World War II veteran identified after nearly 80 years, laid to rest in Grafton
GRAFTON, Wis. (CBS 58) -- A World War II veteran has finally come home to be laid to rest in Grafton Saturday.
"I'm out here because I think it's a very important day for Grafton," said Grafton resident Mark Schroeder.
He was one of hundreds of residents who stood, flags in hand up and down North Street in Grafton, as the long-unidentified remains of 1ST Lt. Roy Coulson Harms headed towards Woodlawn Cemetery.
Lt. Harms enlisted as Mechanical Calvary in the U.S. Army before eventually being transferred to the Army Air Corps. and earning his wings.
His plane was downed in an operation in Romania in August of 1943. His remains weren't identified until 79 years later, nearly to the day.
"I was really surprised. I knew they were trying, but I guess I didn't, I guess I didn't ever think it was going to happen," said Roy's great nephew, Mark Heinze.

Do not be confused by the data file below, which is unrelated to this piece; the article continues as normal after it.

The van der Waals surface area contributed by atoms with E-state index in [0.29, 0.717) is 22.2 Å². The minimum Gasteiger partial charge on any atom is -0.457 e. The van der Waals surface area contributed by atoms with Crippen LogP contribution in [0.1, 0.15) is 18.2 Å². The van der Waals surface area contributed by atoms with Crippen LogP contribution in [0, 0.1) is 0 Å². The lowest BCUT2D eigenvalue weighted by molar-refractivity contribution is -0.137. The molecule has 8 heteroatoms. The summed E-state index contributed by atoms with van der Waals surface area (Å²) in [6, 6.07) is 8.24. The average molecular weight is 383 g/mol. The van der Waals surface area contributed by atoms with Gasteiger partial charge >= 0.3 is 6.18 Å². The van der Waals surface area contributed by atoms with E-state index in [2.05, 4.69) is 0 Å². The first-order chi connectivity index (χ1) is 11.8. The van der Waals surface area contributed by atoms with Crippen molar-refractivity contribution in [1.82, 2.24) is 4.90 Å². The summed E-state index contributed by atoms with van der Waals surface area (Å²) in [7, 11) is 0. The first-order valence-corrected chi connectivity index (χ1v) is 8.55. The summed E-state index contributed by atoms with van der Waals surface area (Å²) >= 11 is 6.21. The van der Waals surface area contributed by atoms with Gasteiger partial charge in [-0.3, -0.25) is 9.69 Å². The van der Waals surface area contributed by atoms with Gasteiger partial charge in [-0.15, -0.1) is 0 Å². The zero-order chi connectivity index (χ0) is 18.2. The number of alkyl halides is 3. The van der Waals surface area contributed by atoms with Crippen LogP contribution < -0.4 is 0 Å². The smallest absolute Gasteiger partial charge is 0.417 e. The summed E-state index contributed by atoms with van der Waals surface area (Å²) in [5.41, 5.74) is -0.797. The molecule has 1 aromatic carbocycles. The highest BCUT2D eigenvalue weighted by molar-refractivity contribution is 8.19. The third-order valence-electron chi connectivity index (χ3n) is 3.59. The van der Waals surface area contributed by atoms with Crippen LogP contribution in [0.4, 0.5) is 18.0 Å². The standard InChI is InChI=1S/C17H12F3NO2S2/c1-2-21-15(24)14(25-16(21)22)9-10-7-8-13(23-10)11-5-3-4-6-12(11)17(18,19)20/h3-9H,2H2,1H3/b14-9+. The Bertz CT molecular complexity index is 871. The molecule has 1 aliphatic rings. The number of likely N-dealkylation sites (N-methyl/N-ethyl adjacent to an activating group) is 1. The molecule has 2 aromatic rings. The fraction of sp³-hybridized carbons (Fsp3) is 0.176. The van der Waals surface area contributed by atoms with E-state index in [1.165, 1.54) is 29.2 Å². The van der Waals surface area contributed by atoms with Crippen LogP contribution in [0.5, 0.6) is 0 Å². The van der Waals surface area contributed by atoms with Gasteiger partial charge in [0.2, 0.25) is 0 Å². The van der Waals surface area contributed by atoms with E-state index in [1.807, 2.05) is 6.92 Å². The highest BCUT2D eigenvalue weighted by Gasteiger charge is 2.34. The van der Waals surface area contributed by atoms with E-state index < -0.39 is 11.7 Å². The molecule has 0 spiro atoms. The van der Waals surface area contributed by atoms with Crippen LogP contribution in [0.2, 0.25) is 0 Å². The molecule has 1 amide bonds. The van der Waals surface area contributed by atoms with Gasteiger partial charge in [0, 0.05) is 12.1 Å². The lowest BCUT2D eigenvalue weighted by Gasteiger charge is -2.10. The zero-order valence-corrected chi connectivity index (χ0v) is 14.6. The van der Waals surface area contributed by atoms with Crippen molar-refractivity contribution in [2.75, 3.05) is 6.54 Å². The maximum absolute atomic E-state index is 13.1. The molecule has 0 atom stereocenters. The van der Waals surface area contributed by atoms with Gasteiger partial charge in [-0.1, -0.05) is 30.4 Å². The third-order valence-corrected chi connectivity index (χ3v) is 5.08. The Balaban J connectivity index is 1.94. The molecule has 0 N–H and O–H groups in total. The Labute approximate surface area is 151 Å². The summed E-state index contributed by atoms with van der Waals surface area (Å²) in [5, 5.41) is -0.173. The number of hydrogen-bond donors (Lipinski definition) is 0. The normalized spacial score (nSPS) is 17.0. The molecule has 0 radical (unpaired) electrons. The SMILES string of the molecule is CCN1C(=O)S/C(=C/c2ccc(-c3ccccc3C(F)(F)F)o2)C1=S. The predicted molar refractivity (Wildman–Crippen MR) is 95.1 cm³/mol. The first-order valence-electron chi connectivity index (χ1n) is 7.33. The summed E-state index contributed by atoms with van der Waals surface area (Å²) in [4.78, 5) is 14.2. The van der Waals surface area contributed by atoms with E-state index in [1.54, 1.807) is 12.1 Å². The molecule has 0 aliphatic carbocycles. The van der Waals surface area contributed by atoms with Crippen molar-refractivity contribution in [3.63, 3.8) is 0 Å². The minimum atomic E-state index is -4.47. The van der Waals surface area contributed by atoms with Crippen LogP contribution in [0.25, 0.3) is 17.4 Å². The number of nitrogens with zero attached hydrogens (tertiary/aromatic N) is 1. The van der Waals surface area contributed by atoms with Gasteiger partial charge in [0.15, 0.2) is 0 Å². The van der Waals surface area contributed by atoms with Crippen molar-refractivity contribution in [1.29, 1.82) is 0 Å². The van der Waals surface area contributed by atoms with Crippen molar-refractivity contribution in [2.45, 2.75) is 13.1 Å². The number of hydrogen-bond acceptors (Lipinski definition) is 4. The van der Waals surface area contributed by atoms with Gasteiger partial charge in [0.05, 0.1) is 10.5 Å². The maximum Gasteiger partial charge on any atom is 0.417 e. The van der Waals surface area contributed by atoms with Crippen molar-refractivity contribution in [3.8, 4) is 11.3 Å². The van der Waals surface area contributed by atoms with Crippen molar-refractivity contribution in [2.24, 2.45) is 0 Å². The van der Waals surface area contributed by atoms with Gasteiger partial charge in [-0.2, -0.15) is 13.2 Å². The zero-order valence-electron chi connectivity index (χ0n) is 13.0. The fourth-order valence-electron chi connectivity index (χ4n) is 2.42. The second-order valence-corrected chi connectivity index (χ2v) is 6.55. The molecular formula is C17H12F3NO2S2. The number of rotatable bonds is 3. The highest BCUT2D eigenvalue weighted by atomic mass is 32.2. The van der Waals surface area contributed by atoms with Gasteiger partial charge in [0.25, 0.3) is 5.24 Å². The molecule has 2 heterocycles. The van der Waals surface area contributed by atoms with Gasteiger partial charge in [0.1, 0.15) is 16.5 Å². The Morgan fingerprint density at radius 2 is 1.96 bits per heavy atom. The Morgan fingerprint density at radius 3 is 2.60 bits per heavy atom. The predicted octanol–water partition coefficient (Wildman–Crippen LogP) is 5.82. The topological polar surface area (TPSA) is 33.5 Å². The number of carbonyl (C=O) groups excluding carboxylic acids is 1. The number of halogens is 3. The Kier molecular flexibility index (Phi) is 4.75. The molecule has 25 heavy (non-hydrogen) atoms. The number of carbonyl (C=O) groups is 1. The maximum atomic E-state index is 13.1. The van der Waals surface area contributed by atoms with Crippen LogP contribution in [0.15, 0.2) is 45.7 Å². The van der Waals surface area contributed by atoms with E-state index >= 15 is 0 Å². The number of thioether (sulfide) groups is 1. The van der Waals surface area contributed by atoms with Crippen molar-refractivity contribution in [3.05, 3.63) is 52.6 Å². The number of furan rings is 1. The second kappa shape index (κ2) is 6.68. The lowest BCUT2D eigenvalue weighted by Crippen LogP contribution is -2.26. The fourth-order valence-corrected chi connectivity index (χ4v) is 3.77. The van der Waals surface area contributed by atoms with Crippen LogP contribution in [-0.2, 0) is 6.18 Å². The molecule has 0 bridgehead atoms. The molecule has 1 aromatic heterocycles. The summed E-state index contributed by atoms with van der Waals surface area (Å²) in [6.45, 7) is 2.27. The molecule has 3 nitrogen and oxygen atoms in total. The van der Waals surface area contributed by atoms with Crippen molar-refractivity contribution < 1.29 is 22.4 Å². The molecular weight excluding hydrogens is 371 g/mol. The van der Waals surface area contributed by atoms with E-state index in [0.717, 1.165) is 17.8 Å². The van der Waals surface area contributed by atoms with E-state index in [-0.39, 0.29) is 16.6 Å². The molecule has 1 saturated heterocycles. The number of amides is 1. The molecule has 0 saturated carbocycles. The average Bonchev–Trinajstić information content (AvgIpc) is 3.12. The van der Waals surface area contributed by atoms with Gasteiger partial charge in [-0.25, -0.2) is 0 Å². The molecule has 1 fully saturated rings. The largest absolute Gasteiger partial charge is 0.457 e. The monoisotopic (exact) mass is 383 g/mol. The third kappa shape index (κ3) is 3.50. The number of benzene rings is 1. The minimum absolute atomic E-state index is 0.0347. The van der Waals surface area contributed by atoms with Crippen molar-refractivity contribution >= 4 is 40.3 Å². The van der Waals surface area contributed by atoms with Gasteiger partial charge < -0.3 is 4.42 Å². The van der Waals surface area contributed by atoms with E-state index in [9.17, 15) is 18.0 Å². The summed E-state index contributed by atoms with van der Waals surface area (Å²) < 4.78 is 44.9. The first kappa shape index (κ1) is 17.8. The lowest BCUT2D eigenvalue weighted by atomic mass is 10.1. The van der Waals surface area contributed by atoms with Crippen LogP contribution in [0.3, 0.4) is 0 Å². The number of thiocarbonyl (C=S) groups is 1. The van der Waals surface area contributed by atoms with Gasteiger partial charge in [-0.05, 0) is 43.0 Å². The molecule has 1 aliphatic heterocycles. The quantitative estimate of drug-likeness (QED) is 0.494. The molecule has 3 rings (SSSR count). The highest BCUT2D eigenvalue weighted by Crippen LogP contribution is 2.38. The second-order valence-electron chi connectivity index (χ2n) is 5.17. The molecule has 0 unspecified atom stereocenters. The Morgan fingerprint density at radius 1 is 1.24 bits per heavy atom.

Mark was one of many of Lt. Roy's extended family there Saturday, as his remains were laid to rest.
People from across Grafton came to pay their respects to the decorated veteran, who was only 26 when he was killed.
"It was really an honor. I just, I'm just amazed as many people came out to do this. It's almost a little overwhelming," said Mark.
Mark's mother, and Roy's niece, Mary Heinze, says their whole family was in awe.
"It made me cry seeing all the people lining the streets with flags and saluting. It's just amazing," said Mary.
"It was a great tribute from this town and this community," said Mary's husband, Tom Heinze.
She says for most everyone there, they only knew Roy from family stories.
"None of us knew Roy. We weren't born then," said Mary, "But he was an Eagle Scout and I think well liked."
His family says he had a sense of humor, too, and wasn't pushed around by his older sisters and brother.
"He made sure he got the biggest piece of cake," laughed Mary.
They say adventure called him to serve his country, and eventually to lay down his life.
As Lt. Roy Harms is laid to rest with military honors, and the flag is returned to his family, his name hasn't been forgotten.
Mark's son, 6-year-old Roy Heinze, the great, great nephew of Lt. Harms, who shares his name, was there to pay his respects to his namesake, as well.
"He was a young man when we lost him and he never had any children of his own and we really liked the family names and we thought it would be a good way to continue his legacy," said Mark.